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Data from: Avian developmental rates are constrained by latitude and migratoriness – a global analysis

Cite this dataset

Minias, Piotr; Włodarczyk, Radosław (2020). Data from: Avian developmental rates are constrained by latitude and migratoriness – a global analysis [Dataset]. Dryad.


Aim: It has long been recognized that tropical bird species demonstrate a wide range of traits characteristic for slow life histories, as indicated by lower investment in reproduction, slower senescence or slower physiological pace of life. Nevertheless, evidence for latitudinal variation in avian developmental rates has, so far, been inconclusive and based on limited geographic or phylogenetic sampling. The aim of this study was to test for global associations of avian developmental rates with latitude and migratoriness.

Location: Global.

Taxon: Birds.

Methods: We compiled data on developmental (incubation and fledging) periods of 3500 passerine and non-passerine bird species distributed worldwide, which represented nearly all extant avian orders and families. Associations of developmental periods with latitude and migratoriness were analysed with phylogenetically-informed comparative models that controlled for major sources of variation in developmental rates (body mass, clutch size, and developmental mode across altricial-precocial spectrum).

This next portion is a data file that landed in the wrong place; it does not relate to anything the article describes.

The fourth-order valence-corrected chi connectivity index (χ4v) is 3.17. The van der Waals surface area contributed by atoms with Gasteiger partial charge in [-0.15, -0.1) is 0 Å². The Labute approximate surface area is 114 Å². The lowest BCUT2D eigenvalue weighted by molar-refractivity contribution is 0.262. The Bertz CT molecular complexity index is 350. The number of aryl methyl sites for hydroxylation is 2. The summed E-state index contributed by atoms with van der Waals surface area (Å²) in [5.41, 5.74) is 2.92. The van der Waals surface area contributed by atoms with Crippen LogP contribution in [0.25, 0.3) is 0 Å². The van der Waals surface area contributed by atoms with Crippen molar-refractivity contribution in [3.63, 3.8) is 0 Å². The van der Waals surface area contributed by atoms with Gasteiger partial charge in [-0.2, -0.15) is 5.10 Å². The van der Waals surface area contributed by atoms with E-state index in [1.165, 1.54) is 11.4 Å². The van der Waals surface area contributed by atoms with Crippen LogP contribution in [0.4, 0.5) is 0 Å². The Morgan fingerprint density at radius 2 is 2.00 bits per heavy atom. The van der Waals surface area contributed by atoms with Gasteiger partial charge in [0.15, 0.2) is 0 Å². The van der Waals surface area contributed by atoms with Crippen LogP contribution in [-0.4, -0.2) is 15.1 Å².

Results: Our analyses provided support for a negative latitudinal gradient in the duration of fledging, but not incubation period. After controlling for latitude, we also found that migratory birds showed faster developmental rates than resident species. Finally, we found that developmental rates were non-linearly associated with clutch size (fastest developmental rates at intermediate clutch size) and that duration of fledging period had higher evolutionary lability than incubation period.

Main conclusions: Our global comparative analysis provided convincing and phylogenetically-robust evidence for a long-held hypothesis on latitudinal variation in avian developmental rates, although the pattern was apparent only at the post-embryonic stage of development (fledging period). This challenges a common belief on longer incubation periods in tropics and indicates that incubation and fledging periods may differently respond to external environmental factors, which can possibly be driven by their different evolutionary lability. The results may contribute to our understanding of biogeographic variation in species diversity.